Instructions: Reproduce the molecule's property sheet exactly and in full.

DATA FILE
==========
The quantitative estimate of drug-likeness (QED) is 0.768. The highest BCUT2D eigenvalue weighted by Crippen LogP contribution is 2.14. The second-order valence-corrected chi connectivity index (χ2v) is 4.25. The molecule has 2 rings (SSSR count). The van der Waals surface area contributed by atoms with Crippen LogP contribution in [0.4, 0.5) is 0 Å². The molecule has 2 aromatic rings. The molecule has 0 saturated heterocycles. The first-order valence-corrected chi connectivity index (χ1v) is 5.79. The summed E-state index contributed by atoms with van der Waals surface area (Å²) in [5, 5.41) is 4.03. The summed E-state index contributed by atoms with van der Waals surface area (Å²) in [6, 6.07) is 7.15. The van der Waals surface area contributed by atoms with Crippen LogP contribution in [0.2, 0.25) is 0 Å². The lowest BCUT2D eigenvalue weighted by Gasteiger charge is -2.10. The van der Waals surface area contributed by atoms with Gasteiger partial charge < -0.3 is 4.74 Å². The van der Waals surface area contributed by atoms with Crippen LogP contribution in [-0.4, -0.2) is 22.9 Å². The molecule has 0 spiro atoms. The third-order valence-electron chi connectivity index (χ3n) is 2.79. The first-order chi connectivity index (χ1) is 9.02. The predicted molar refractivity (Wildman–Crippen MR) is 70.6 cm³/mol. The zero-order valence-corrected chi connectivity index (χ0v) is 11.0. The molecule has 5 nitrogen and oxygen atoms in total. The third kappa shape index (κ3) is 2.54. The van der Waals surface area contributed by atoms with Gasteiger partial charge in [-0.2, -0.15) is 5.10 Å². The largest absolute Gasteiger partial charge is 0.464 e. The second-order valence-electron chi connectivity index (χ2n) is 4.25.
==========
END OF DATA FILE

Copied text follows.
The quantitative estimate of drug-likeness (QED) is 0.768. The highest BCUT2D eigenvalue weighted by Crippen LogP contribution is 2.14. The second-order valence-corrected chi connectivity index (χ2v) is 4.25. The molecule has 2 rings (SSSR count). The van der Waals surface area contributed by atoms with Crippen LogP contribution in [0.4, 0.5) is 0 Å². The molecule has 2 aromatic rings. The molecule has 0 saturated heterocycles. The first-order valence-corrected chi connectivity index (χ1v) is 5.79. The summed E-state index contributed by atoms with van der Waals surface area (Å²) in [5, 5.41) is 4.03. The summed E-state index contributed by atoms with van der Waals surface area (Å²) in [6, 6.07) is 7.15. The van der Waals surface area contributed by atoms with Crippen LogP contribution in [0.2, 0.25) is 0 Å². The lowest BCUT2D eigenvalue weighted by Gasteiger charge is -2.10. The van der Waals surface area contributed by atoms with Gasteiger partial charge < -0.3 is 4.74 Å². The van der Waals surface area contributed by atoms with Crippen LogP contribution in [-0.4, -0.2) is 22.9 Å². The molecule has 0 spiro atoms. The third-order valence-electron chi connectivity index (χ3n) is 2.79. The first-order chi connectivity index (χ1) is 9.02. The predicted molar refractivity (Wildman–Crippen MR) is 70.6 cm³/mol. The zero-order valence-corrected chi connectivity index (χ0v) is 11.0. The molecule has 5 nitrogen and oxygen atoms in total. The third kappa shape index (κ3) is 2.54. The van der Waals surface area contributed by atoms with Gasteiger partial charge in [-0.2, -0.15) is 5.10 Å². The largest absolute Gasteiger partial charge is 0.464 e. The second-order valence-electron chi connectivity index (χ2n) is 4.25.